After 4 games the Browns are averaging nearly 9 penalties a game. What’s as interesting is that the Browns also have one of the highest ratio of pre-snap penalties to overall penalties in the league under Pettine (and, frankly, basically every other coach before Pettine in the Browns 2.0 era). That speaks to a revolving door of quarterbacks certainly and differing pre snap cadences. But it also speaks to a lack of talent as its often overmatched offensive linemen seek to get a jump on their defensive counterparts.
Laying all of this at Pettine’s feet probably isn’t fair. Much blame goes to the guy who employs him and supplied him with the players, and that would be Farmer. His handiwork was well on display against the Raiders a few weeks back. That game showed the value of good drafting. Amari Cooper and Derek Carr were excellent draft picks, particularly when compared to Johnny Manziel and Justin Gilbert. The Browns could have had either or both and chose neither. Farmer didn’t like Carr and seemingly hates all receivers. That’s in essence why the Browns are still the Browns.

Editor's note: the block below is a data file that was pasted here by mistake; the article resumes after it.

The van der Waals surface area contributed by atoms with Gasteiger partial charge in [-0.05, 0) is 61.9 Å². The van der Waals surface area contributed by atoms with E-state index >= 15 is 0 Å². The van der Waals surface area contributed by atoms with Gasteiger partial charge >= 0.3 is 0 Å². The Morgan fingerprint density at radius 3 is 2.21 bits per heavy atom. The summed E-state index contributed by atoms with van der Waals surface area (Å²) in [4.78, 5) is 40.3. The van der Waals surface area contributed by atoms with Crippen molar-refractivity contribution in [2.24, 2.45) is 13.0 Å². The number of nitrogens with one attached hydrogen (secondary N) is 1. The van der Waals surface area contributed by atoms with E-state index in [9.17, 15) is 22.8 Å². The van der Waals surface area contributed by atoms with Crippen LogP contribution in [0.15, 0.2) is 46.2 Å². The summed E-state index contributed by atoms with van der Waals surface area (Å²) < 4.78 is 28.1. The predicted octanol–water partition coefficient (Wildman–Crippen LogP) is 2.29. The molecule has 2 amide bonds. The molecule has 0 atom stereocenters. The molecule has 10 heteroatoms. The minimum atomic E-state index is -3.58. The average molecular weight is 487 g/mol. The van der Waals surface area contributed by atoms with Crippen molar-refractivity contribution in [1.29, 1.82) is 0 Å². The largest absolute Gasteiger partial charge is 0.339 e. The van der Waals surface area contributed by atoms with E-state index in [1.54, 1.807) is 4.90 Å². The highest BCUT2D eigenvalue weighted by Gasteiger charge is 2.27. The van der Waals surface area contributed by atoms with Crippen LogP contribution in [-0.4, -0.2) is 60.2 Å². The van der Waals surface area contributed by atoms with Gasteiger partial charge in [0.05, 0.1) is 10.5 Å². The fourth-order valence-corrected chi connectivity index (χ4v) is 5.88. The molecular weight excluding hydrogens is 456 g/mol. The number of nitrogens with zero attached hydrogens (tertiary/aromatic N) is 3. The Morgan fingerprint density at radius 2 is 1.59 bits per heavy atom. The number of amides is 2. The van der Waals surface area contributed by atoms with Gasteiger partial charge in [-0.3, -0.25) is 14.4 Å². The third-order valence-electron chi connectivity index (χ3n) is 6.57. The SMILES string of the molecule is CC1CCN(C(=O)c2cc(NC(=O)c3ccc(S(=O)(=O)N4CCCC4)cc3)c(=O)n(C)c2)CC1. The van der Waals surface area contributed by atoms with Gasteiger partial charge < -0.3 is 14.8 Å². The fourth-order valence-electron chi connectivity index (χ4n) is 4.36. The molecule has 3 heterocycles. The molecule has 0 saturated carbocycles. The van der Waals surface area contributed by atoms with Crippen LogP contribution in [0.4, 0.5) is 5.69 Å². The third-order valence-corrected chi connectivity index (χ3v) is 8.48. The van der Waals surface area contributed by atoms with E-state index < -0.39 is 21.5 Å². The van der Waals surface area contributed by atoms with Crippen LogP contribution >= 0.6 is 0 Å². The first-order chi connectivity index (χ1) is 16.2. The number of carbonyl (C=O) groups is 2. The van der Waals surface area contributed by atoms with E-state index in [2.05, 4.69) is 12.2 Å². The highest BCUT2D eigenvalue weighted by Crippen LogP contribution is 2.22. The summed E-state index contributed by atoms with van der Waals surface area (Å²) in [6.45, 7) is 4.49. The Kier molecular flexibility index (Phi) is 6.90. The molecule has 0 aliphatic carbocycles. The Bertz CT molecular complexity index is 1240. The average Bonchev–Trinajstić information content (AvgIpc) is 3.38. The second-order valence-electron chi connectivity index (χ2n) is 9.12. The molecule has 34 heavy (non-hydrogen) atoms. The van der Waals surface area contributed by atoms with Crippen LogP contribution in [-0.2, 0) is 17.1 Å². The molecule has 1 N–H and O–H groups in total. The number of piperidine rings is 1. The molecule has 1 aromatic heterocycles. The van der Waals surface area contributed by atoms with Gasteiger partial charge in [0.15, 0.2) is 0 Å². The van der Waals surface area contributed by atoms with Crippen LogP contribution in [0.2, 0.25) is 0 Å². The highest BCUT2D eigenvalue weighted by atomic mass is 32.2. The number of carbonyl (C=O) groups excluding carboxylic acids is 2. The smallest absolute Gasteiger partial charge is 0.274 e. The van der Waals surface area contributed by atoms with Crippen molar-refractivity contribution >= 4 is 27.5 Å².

Pettine and Farmer are on borrowed time as it is. Haslam may very well have already decided to clean house and now is just wrestling with whether it should be in season or the day after the season ends. Timing is tricky and keep in mind that midseason replacements kind of feel good for a minute but also tend to piss off season ticket holders who, in Cleveland anyway, like to hold on to the illusion that these games matter at least until the 9th or 10th game of the season.
It’s also possible that Haslam really is wrestling with another kind of dilemma. He knows that if he holds on to Farmer and Pettine he’ll be trying to defy history that is absolute. On the other hand, if he respects that history he runs head first into another absolute: he has no chance of getting the next decisions right, either. Ultimately, that’s probably what’s keeping him up most nights, the notion that buying the Browns may have been the dumbest idea he’s had since he set up a bonus program for the sales force at Pilot Flying J.